The top plate is unjacketed so that it may contain a hatch and a firing chute. Where the boiler is used for steam wagons it is often coke-fired with a deep firebed, and coke is merely poured down this chute rather than carefully distributed. This means of firing is acceptable with coke, but with coal would lead to a thick, dull fire that blocked with clinker. It is also less distracting when trying to drive a steam vehicle. Avoiding coal also reduces the risk of volatile gases flaring out of the firing chute when it is opened.

The boiler is sometimes superheated by a semi-radiant element arranged as a coil inside the upper part of the central drum.[12]

Other designs[edit]

Blake boiler

Blake boiler[edit]

The Blake boiler has features of both the Clarke Chapman and the Robertson designs. The combustion chamber is set entirely within the water space so that all of it can provide heating surface, and it is made cylindrical for strength. The tubes are arranged radially rather than in a parallel group, so as to enter the combustion chamber perpendicularly. This makes expanding their ends a simpler operation and gives better sealing. The smokebox is larger and partially wraps around the outside of the boiler drum.[13]

Harris "Economic" boiler[edit]

The Harris "Economic" boiler[14] is a design for a model engineering-sized boiler. Similar to the Blake, but symmetrical with a centrally placed combustion chamber and fire-tubes around the entire circumference.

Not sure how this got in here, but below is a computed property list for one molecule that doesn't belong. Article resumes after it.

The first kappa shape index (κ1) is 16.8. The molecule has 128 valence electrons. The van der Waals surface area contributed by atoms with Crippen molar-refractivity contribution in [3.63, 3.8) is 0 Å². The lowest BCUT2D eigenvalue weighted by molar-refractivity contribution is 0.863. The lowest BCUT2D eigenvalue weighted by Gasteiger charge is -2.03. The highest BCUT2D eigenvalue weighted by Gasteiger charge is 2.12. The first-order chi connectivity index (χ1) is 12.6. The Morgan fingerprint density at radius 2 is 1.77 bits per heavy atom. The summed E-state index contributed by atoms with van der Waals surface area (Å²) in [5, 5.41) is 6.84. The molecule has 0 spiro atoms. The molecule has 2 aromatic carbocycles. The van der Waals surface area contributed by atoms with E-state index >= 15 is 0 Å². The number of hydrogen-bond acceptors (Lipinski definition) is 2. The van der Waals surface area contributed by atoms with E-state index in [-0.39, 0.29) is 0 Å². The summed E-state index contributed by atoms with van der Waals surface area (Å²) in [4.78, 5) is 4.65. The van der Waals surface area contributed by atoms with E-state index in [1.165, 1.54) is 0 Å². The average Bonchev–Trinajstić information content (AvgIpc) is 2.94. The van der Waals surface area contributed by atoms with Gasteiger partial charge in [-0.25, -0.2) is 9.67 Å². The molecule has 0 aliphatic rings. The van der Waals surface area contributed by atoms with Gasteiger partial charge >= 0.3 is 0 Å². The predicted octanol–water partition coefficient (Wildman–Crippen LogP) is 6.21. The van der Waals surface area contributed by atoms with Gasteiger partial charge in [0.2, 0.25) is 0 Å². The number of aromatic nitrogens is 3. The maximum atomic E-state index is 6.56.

References[edit]

  1. ^ An auxiliary boiler supplies steam that is not used for main propulsion, but is necessary for some part of the essential propulsion machinery. A donkey boiler is used, often when in port, to supply non-essential steam for 'hotel' services such as heating or lighting. [1]
  1. ^ Milton & Marine Steam Boilers.
  2. ^ Cochran
  3. ^ Milton, J. H. (1961) [1953]. Marine Steam Boilers (2nd ed.). Newnes. pp. 63–66. 
  4. ^ a b Milton & Marine Steam Boilers, pp. 119-121.
  5. ^ Bentley, Wallace (1918). Sketches of Engine and Machine Details. p. 106. 
  6. ^ Milton & Marine Steam Boilers, pp. 133-135.
  7. ^ a b Milton & Marine Steam Boilers, pp. 133–135.
  8. ^ Jenkinson, David (1996). "15: Alternatives to convention". The History of British Railway Carriages 1900–1953. I (2nd ed.). Pendragon. p. 266. ISBN 1-899816-03-8. 
  9. ^ "GNSR Steam Railmotor Saloon (body only)". Vintage Carriages Trust. 
  10. ^ a b Kennedy, Modern Engines, Vol III
  11. ^ "Boiler". Encyclopædia Britannica. 1911. 
  12. ^ a b Harris, K. N. (1974). Model Boilers and Boilermaking. MAP. pp. 52–53. ISBN 0-85242-377-2. 
  13. ^ Kennedy, Rankin (1905). The Book of Modern Engines and Power Generators. VI. London: Caxton. p. 31. 
  14. ^ Harris, Model Boilers, pp. 158-159